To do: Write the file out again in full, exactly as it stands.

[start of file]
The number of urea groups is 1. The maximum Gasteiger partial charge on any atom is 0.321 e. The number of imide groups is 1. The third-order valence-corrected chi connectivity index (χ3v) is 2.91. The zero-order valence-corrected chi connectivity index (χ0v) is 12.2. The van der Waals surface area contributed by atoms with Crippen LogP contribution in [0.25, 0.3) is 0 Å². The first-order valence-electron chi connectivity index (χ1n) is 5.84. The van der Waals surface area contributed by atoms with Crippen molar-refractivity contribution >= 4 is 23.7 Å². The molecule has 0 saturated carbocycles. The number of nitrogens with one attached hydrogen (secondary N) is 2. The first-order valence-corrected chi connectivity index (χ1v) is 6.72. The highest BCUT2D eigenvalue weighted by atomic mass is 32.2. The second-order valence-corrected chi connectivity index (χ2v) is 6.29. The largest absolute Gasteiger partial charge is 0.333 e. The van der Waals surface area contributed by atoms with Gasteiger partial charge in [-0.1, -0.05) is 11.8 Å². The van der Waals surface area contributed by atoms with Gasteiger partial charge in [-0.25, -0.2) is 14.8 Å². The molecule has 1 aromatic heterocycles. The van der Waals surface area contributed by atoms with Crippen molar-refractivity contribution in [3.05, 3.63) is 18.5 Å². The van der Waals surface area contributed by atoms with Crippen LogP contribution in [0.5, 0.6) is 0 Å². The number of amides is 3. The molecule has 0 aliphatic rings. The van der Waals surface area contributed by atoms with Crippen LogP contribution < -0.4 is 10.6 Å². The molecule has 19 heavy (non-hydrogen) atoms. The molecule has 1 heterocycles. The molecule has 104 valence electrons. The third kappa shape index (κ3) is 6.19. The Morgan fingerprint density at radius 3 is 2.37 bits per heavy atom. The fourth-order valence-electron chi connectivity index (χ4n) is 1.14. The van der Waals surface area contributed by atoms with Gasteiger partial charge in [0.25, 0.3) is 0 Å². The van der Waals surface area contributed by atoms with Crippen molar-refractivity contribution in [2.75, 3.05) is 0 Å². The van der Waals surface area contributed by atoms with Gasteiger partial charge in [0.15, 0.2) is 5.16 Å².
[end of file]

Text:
The number of urea groups is 1. The maximum Gasteiger partial charge on any atom is 0.321 e. The number of imide groups is 1. The third-order valence-corrected chi connectivity index (χ3v) is 2.91. The zero-order valence-corrected chi connectivity index (χ0v) is 12.2. The van der Waals surface area contributed by atoms with Crippen LogP contribution in [0.25, 0.3) is 0 Å². The first-order valence-electron chi connectivity index (χ1n) is 5.84. The van der Waals surface area contributed by atoms with Crippen molar-refractivity contribution >= 4 is 23.7 Å². The molecule has 0 saturated carbocycles. The number of nitrogens with one attached hydrogen (secondary N) is 2. The first-order valence-corrected chi connectivity index (χ1v) is 6.72. The highest BCUT2D eigenvalue weighted by atomic mass is 32.2. The second-order valence-corrected chi connectivity index (χ2v) is 6.29. The largest absolute Gasteiger partial charge is 0.333 e. The van der Waals surface area contributed by atoms with Gasteiger partial charge in [-0.1, -0.05) is 11.8 Å². The van der Waals surface area contributed by atoms with Gasteiger partial charge in [-0.25, -0.2) is 14.8 Å². The molecule has 1 aromatic heterocycles. The van der Waals surface area contributed by atoms with Crippen molar-refractivity contribution in [3.05, 3.63) is 18.5 Å². The van der Waals surface area contributed by atoms with Crippen LogP contribution in [0.5, 0.6) is 0 Å². The number of amides is 3. The molecule has 0 aliphatic rings. The van der Waals surface area contributed by atoms with Crippen LogP contribution < -0.4 is 10.6 Å². The molecule has 19 heavy (non-hydrogen) atoms. The molecule has 1 heterocycles. The molecule has 104 valence electrons. The third kappa shape index (κ3) is 6.19. The Morgan fingerprint density at radius 3 is 2.37 bits per heavy atom. The fourth-order valence-electron chi connectivity index (χ4n) is 1.14. The van der Waals surface area contributed by atoms with Gasteiger partial charge in [0.25, 0.3) is 0 Å². The van der Waals surface area contributed by atoms with Crippen molar-refractivity contribution in [2.75, 3.05) is 0 Å². The van der Waals surface area contributed by atoms with Gasteiger partial charge in [0.15, 0.2) is 5.16 Å².